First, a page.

I can imagine a hundred scenarios in which Dsuvia somehow leaves the battlefield and finds it way into the world of drug abuse.

The Guardian recently published this article about the approval of a yet another potent new opioid, Dsuvia, by the FDA– over the objections of key members of its own Advisory body. The drug is a form of sufentanil, a relative of fentanyl and carfentanil. Those are two opioids that helped launch a dangerous Phase 3 of the opioid epidemic. Seems odd that our government would be approving a new opioid at this point in the worst epidemic ever. But this isn’t the first time that’s happened.

Aren’t they paying attention?

I’m sure they are, but the FDA keeps examining the evidence and arriving at what some see as the wrong conclusion. Big Pharma and its vast network of lobbyists are thought to play a major role in this outcome. The new painkillers are invariably approved for restricted use under close medical supervision, and in that context, they’re okay. Yet somehow, as time passes, the controls and restrictions prove to be inadequate. Then fentanyl, a valuable medication for cancer pain, winds up as a  popular– and extremely deadly– drug of abuse.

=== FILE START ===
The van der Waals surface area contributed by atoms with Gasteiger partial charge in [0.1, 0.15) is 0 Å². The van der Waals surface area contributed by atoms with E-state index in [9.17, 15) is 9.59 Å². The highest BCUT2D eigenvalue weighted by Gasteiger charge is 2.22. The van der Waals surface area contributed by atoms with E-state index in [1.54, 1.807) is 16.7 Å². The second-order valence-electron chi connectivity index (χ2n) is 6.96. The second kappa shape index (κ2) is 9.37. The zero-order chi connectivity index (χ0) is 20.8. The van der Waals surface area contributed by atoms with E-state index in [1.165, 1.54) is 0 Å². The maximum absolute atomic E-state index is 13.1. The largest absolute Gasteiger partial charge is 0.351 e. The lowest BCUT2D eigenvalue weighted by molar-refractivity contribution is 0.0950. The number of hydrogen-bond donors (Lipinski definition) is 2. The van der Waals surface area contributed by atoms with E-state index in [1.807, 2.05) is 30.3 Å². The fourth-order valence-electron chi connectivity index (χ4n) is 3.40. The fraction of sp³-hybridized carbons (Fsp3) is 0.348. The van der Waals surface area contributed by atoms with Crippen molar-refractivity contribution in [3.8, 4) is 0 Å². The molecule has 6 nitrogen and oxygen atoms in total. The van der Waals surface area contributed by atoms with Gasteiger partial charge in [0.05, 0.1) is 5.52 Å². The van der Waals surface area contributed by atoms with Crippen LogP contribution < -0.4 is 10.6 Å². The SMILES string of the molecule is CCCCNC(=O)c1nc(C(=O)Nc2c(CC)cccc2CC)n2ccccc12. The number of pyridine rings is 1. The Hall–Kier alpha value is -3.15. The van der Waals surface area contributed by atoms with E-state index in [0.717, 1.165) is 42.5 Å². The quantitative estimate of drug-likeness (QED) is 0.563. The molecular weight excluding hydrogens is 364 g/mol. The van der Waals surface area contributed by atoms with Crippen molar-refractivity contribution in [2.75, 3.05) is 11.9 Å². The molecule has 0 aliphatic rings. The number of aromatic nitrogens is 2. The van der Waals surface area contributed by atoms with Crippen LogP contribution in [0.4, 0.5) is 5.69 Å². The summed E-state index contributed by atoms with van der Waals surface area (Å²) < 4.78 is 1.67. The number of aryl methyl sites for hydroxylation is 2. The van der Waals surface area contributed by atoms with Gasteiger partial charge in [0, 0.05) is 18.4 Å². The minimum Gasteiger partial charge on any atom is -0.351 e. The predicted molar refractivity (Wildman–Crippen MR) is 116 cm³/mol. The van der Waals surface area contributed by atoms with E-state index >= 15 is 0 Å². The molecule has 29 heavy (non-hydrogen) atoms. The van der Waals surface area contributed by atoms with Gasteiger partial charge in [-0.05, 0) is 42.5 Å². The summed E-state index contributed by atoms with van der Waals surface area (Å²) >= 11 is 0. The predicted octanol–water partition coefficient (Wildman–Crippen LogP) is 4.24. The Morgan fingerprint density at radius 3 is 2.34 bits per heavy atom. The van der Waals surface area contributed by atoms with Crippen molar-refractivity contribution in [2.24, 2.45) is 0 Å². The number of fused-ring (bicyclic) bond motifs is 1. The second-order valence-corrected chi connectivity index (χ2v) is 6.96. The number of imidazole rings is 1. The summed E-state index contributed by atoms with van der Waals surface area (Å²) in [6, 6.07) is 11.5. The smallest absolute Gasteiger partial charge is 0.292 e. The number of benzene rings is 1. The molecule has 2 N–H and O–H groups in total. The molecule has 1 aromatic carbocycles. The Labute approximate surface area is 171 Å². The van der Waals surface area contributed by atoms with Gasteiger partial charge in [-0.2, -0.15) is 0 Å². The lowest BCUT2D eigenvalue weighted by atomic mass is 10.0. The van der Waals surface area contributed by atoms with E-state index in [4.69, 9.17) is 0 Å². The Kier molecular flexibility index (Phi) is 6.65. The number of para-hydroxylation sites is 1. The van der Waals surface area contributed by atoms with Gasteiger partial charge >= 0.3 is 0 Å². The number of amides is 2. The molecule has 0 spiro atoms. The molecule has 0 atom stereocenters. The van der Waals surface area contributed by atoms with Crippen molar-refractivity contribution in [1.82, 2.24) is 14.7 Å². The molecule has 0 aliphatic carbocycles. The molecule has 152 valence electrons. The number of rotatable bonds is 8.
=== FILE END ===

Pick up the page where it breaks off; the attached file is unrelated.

How does a prescription medication transition to the streets? It’s amazing how consistently this happens.

Now Dsuvia is being introduced in the midst of a major epidemic. No need to create a demand for an opioid, it’s already there. Dsuvia is specifically aimed at battlefield medicine, which I imagine means it will be distributed via the military medical apparatus for use in combat situations. Now, how much confidence can we have in the military’s ability to protect this new opioid from the risk of diversion to illicit use?

There’ll be money to be made on the illegal side, and that’s usually all the incentive that’s required. I can imagine a hundred ways in which a drug escapes the medical bag and turns up on the streets. We could be creating a whole new set of difficulties, the way fentanyl has. Now outlaw chemists simply make their own.

So I see the objection: why exactly do we need another opioid in circulation at this point in history? Is it just to fatten a pharma firm’s bottom line?

If so, maybe they could try something else for once


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